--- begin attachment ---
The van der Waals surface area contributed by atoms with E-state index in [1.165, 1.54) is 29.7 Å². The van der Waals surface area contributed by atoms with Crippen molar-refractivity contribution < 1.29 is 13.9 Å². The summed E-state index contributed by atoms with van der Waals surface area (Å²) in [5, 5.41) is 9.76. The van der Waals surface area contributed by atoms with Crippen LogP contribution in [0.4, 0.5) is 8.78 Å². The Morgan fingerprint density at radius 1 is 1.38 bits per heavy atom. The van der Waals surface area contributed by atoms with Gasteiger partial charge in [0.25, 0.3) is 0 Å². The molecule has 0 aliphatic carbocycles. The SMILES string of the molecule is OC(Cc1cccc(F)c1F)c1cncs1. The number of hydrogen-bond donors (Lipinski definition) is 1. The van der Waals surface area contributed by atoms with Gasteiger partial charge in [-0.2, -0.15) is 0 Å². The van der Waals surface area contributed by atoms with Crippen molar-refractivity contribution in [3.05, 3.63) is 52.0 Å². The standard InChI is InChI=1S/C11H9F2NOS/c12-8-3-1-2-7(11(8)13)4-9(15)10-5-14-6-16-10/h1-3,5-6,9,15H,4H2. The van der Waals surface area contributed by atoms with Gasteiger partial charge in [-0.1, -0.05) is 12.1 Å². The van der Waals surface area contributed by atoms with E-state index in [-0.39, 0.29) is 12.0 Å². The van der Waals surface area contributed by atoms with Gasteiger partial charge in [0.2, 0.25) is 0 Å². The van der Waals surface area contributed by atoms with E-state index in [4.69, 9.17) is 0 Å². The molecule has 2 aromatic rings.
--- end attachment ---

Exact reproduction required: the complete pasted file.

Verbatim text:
The van der Waals surface area contributed by atoms with E-state index in [1.165, 1.54) is 29.7 Å². The van der Waals surface area contributed by atoms with Crippen molar-refractivity contribution < 1.29 is 13.9 Å². The summed E-state index contributed by atoms with van der Waals surface area (Å²) in [5, 5.41) is 9.76. The van der Waals surface area contributed by atoms with Crippen LogP contribution in [0.4, 0.5) is 8.78 Å². The Morgan fingerprint density at radius 1 is 1.38 bits per heavy atom. The van der Waals surface area contributed by atoms with Gasteiger partial charge in [0.25, 0.3) is 0 Å². The molecule has 0 aliphatic carbocycles. The SMILES string of the molecule is OC(Cc1cccc(F)c1F)c1cncs1. The number of hydrogen-bond donors (Lipinski definition) is 1. The van der Waals surface area contributed by atoms with Gasteiger partial charge in [-0.2, -0.15) is 0 Å². The van der Waals surface area contributed by atoms with Crippen molar-refractivity contribution in [3.05, 3.63) is 52.0 Å². The standard InChI is InChI=1S/C11H9F2NOS/c12-8-3-1-2-7(11(8)13)4-9(15)10-5-14-6-16-10/h1-3,5-6,9,15H,4H2. The van der Waals surface area contributed by atoms with Gasteiger partial charge in [-0.1, -0.05) is 12.1 Å². The van der Waals surface area contributed by atoms with E-state index in [-0.39, 0.29) is 12.0 Å². The van der Waals surface area contributed by atoms with Gasteiger partial charge in [0.2, 0.25) is 0 Å². The van der Waals surface area contributed by atoms with E-state index in [4.69, 9.17) is 0 Å². The molecule has 2 aromatic rings.